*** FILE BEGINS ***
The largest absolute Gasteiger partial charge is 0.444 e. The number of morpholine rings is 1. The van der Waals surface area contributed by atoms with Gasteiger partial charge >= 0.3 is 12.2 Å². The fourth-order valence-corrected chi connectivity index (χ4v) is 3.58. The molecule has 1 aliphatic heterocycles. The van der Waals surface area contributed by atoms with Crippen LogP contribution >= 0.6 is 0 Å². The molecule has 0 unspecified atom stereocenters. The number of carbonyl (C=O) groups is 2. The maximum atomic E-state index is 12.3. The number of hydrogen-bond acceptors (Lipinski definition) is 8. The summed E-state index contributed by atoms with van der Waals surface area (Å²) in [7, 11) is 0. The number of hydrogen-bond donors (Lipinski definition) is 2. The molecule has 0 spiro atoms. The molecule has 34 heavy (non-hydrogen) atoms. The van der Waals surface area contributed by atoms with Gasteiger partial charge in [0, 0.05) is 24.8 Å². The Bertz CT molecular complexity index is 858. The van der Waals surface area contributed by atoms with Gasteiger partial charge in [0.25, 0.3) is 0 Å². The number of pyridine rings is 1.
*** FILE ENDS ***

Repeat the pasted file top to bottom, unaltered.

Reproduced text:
The largest absolute Gasteiger partial charge is 0.444 e. The number of morpholine rings is 1. The van der Waals surface area contributed by atoms with Gasteiger partial charge >= 0.3 is 12.2 Å². The fourth-order valence-corrected chi connectivity index (χ4v) is 3.58. The molecule has 1 aliphatic heterocycles. The van der Waals surface area contributed by atoms with Crippen LogP contribution >= 0.6 is 0 Å². The molecule has 0 unspecified atom stereocenters. The number of carbonyl (C=O) groups is 2. The maximum atomic E-state index is 12.3. The number of hydrogen-bond acceptors (Lipinski definition) is 8. The summed E-state index contributed by atoms with van der Waals surface area (Å²) in [7, 11) is 0. The number of hydrogen-bond donors (Lipinski definition) is 2. The molecule has 0 spiro atoms. The molecule has 34 heavy (non-hydrogen) atoms. The van der Waals surface area contributed by atoms with Gasteiger partial charge in [0, 0.05) is 24.8 Å². The Bertz CT molecular complexity index is 858. The van der Waals surface area contributed by atoms with Gasteiger partial charge in [0.25, 0.3) is 0 Å². The number of pyridine rings is 1.